Garden Pics

by - May 11, 2010

Pictured: tomato blossom, pea garden and path, corn and pole beans, row garden (tomatoes, squash and watermelon), onions and romaine, squash blossoms

This is the fun time of year in the garden for me. The mosquitoes aren't too angry, the tree pollen has subsided, and there is occasionally a cool breeze. Last year I did a lot of assisted pollination of my squash plants, but this year they seem to be setting fruit just fine on their own. While my Carolina Jessamine is no longer attracting drones of bumble bees to my yard, there is plenty clover to keep them interested. With the recent wind and breezes, I'm fairly certain the tomatoes don't need any help either. Most tomatoes are self pollinators (meaning each flower contains all it needs to create fruit) and pollinate by vibrations to the flower, although bees can still transfer pollen from one flower to another. If you are interested in assisted pollination, I have several links to the right with some information I found last year.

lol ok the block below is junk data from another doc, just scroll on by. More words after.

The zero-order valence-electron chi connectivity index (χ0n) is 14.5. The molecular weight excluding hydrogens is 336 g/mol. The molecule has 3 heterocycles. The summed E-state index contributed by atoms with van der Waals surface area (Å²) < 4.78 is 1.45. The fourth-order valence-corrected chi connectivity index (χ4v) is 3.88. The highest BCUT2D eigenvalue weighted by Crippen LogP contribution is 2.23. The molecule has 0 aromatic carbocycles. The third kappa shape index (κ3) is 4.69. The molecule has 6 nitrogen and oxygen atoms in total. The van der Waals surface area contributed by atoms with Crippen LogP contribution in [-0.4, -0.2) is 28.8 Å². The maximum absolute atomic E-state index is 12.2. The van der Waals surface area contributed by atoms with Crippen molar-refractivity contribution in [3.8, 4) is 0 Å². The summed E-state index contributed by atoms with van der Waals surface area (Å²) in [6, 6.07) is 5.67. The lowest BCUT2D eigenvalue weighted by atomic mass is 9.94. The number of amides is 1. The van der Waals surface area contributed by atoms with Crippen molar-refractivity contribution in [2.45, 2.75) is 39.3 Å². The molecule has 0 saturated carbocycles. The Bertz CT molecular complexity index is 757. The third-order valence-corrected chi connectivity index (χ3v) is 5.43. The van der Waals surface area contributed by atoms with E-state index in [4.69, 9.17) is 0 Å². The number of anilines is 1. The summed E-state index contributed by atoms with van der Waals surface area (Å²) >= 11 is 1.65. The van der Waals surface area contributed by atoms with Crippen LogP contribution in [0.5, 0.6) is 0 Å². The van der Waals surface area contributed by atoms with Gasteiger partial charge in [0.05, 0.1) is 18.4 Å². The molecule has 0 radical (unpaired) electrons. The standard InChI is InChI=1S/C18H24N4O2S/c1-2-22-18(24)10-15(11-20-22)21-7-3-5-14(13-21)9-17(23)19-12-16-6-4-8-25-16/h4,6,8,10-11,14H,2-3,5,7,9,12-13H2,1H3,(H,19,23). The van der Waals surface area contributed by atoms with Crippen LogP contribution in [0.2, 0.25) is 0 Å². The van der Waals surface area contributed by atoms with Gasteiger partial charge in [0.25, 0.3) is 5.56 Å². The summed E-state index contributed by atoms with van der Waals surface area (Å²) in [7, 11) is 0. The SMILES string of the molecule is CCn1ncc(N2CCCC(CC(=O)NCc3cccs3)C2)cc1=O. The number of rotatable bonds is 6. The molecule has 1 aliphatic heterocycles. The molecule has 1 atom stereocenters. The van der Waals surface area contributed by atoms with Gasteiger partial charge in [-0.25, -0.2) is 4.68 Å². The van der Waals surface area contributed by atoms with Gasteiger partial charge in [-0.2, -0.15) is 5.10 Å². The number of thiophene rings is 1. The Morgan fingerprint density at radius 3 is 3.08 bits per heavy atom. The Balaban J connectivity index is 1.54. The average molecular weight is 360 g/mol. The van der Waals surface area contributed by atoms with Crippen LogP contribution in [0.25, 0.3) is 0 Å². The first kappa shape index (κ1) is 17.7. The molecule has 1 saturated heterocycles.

I've already harvested a fair amount of peas. No one in our house really loves peas, so I won't do anymore plantings and use what I have in some chicken fried rice where we won't notice them too heavily and freeze whatever is left. Last year I'd eat them straight from the pods as I tinkered in the gardens, but chalk it up to being more tired than usual and an unhealthy interest in ice cream, there hasn't been as much tinkering or grazing. I'm hoping they will finish blossoming soon so that I can pull them out and reset the poles they have  toppled before either planting more pole beans or relocating a couple tomato plants who've informed me that they aren't pleased with their current locations. I've got twenty-two tomato plants in the back yard, five of which aren't showing enthusiastic growth due to shadier than optimal conditions and very tight soils. They are still small enough that a relocation shouldn't upset them. I have two plants that I allowed to come up on their own from the compost I spread, and I'm super curious to see what kind they are. Most likely they will be little yellow ones since those dropped tomatoes everywhere last summer.

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